Police Use Sodomy Laws in Prostitution Sting
July 20, 1998
6408 Edsall Road, Alexandria, VA 22312
By Dominic Perella, Associated Press
CHARLOTTESVILLE - Men seeking prostitutes for oral sex here are being
charged with a felony under Virginias 206-year-old law against sodomy, while asking
a prostitute for intercourse is only a misdemeanor.
An American Civil Liberties Union official said the crackdown means a varying severity
of punishment for similar crimes.
"What an astonishing twist," said Kent Willis, the ACLUs Virginia
director. "The law should be more rational."
In early May, Charlottesville police seeking to target a growing enclave of downtown
prostitution sent in undercover officers, who succeeded in busting three men trying to
pick up prostitutes.
One of the men arrested had allegedly tried to pay for sexual intercourse. He was
charged with a misdemeanor, which carries up to a year in jail upon conviction.
The other two men allegedly requested oral sex. They were charged with soliciting
another person to commit a felony - namely, sodomy, which is illegal in Virginia and 19
other states. Soliciting a felony also is a felony, and it carries one to five years in
prison upon conviction.
The sodomy law - which makes oral sex illegal even if it is consensual and the
participants are married - is a rarely used relic of the 18th century blue laws. But it
remains on the books, and police occasionally drag it out and dust it off, usually for use
against homosexuals, Willis said.
Apart from prostitutes, there are no recorded cases of any heterosexuals being
prosecuted for consensual oral sex in the history of the law, lawyers said. Its most
notable recent use may have been in the Sharon Bottoms custody dispute: A judge refused a
mother custody of her child because the woman is a lesbian.
No statistics are available on how often the sodomy law has been used to elevate
solicitation of prostitutes to a felony, but the idea isnt new. Charlottesville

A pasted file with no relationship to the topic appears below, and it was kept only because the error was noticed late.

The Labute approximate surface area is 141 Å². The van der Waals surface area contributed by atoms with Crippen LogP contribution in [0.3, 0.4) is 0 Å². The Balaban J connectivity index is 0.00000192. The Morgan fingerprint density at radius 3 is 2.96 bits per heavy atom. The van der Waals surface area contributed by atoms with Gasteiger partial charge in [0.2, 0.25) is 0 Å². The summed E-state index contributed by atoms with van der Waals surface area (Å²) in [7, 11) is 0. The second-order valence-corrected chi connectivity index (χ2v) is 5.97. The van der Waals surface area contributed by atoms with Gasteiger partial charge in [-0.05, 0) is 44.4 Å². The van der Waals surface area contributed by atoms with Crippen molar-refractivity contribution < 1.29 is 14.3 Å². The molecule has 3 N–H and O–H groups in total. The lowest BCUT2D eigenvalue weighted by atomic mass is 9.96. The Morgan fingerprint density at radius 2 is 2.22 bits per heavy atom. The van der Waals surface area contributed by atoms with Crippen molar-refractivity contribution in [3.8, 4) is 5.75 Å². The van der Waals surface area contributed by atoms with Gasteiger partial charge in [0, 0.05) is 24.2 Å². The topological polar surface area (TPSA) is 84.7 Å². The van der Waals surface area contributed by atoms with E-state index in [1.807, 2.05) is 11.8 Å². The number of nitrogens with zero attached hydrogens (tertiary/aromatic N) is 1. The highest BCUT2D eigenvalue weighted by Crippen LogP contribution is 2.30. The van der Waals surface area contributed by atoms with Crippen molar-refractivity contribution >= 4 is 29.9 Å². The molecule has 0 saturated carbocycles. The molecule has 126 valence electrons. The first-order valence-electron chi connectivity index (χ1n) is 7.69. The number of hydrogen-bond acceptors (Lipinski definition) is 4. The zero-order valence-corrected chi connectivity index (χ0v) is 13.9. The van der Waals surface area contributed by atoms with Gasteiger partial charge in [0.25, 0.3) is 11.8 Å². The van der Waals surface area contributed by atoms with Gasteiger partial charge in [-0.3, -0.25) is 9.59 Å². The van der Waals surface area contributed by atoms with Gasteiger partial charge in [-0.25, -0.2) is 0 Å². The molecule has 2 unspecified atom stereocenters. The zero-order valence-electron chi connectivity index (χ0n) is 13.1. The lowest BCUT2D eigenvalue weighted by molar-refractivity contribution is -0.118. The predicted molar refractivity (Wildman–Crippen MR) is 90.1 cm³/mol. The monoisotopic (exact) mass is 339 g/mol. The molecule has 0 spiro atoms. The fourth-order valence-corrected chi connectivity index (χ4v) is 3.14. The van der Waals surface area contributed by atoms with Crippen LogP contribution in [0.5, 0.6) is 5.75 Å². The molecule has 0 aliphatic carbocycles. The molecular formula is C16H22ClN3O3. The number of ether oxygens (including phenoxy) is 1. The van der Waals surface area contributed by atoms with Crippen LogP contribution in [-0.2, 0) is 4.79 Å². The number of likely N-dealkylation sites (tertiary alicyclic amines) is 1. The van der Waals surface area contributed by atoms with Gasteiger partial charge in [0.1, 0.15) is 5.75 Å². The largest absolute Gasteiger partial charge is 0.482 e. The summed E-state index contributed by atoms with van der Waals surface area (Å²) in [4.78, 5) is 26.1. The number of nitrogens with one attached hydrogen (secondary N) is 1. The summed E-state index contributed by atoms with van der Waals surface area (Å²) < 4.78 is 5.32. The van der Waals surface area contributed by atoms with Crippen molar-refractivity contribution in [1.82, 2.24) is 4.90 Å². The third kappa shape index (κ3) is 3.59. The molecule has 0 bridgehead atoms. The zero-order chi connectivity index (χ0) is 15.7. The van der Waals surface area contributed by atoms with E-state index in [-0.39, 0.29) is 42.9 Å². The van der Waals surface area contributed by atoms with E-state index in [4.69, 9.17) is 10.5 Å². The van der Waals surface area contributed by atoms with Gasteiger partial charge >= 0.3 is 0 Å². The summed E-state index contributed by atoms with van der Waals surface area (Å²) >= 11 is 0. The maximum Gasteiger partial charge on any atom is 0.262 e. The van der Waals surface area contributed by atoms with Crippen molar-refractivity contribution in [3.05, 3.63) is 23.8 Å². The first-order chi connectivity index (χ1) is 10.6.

officials say it was suggested to them by police in Richmond and elsewhere in the state.
"Solicitation of prostitution is a misdemeanor. Thats what it clearly is
meant to be in Virginia, and thats what it is almost everywhere," Willis said.
"Yet because of the sodomy statute, you can twist legislative intent. ... It almost
makes a joke of the law."
Charlottesville Police Lt. Chip Harding said theres nothing unusual about
prosecutors seeking the maximum possible charge for a crime.
"We use whatevers available to us," Harding said. "I think state
law allows us to do that. If somebody thinks its unfair, they can take it up with
the General Assembly."
Willis said any appeal to the General Assembly would likely be fruitless.
"Legislators are afraid to touch it for political reasons," he said.
"Theyre afraid that theyll appear to be pro-gay and lesbian."
Similar laws have set off struggles in state assemblies nationwide since the 1960s.
About 30 states have replaced their sodomy laws. Of the rest, Virginia and 13 others still
have sodomy laws that cover homosexual and heterosexual sodomy, and six other states have
sodomy laws banning homosexual sodomy only.
The first man charged with felony solicitation in Charlottesville, Robert Lee Gentry
Sr., 36, cut a deal with prosecutors and ended up pleading guilty to a misdemeanor.
Harding pointed to that fact as evidence that different charges dont mean unequal
"Usually the courts end up working it out fairly," he said.
But Willis said people should be able to count on the letter of the law itself to be
"If prosecutors didnt have this [statute], they couldnt use it,"
he said. "Thats what it comes down to. The problem is that it does exist."
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